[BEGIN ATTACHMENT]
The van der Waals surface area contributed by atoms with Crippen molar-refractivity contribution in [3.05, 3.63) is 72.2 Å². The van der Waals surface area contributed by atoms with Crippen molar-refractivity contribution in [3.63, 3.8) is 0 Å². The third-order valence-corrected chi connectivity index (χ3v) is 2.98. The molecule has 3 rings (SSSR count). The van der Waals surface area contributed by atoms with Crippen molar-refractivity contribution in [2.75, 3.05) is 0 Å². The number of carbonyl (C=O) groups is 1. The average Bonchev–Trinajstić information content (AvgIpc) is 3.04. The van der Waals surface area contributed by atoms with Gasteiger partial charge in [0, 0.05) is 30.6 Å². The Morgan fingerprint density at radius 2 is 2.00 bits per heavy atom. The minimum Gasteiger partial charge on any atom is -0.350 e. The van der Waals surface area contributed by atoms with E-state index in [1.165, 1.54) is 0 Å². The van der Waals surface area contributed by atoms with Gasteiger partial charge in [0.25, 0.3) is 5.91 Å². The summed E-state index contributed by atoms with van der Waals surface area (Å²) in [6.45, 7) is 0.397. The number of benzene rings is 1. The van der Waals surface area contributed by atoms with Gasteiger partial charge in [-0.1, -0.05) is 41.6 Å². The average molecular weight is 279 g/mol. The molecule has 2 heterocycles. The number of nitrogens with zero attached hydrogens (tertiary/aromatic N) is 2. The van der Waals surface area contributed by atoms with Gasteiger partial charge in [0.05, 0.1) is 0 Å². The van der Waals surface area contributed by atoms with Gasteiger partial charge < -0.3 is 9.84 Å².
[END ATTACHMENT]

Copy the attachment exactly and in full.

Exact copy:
The van der Waals surface area contributed by atoms with Crippen molar-refractivity contribution in [3.05, 3.63) is 72.2 Å². The van der Waals surface area contributed by atoms with Crippen molar-refractivity contribution in [3.63, 3.8) is 0 Å². The third-order valence-corrected chi connectivity index (χ3v) is 2.98. The molecule has 3 rings (SSSR count). The van der Waals surface area contributed by atoms with Crippen molar-refractivity contribution in [2.75, 3.05) is 0 Å². The number of carbonyl (C=O) groups is 1. The average Bonchev–Trinajstić information content (AvgIpc) is 3.04. The van der Waals surface area contributed by atoms with Gasteiger partial charge in [0, 0.05) is 30.6 Å². The Morgan fingerprint density at radius 2 is 2.00 bits per heavy atom. The minimum Gasteiger partial charge on any atom is -0.350 e. The van der Waals surface area contributed by atoms with E-state index in [1.165, 1.54) is 0 Å². The van der Waals surface area contributed by atoms with Gasteiger partial charge in [0.25, 0.3) is 5.91 Å². The summed E-state index contributed by atoms with van der Waals surface area (Å²) in [6.45, 7) is 0.397. The number of benzene rings is 1. The van der Waals surface area contributed by atoms with Gasteiger partial charge in [-0.1, -0.05) is 41.6 Å². The average molecular weight is 279 g/mol. The molecule has 2 heterocycles. The number of nitrogens with zero attached hydrogens (tertiary/aromatic N) is 2. The van der Waals surface area contributed by atoms with Gasteiger partial charge in [0.05, 0.1) is 0 Å². The van der Waals surface area contributed by atoms with Gasteiger partial charge < -0.3 is 9.84 Å².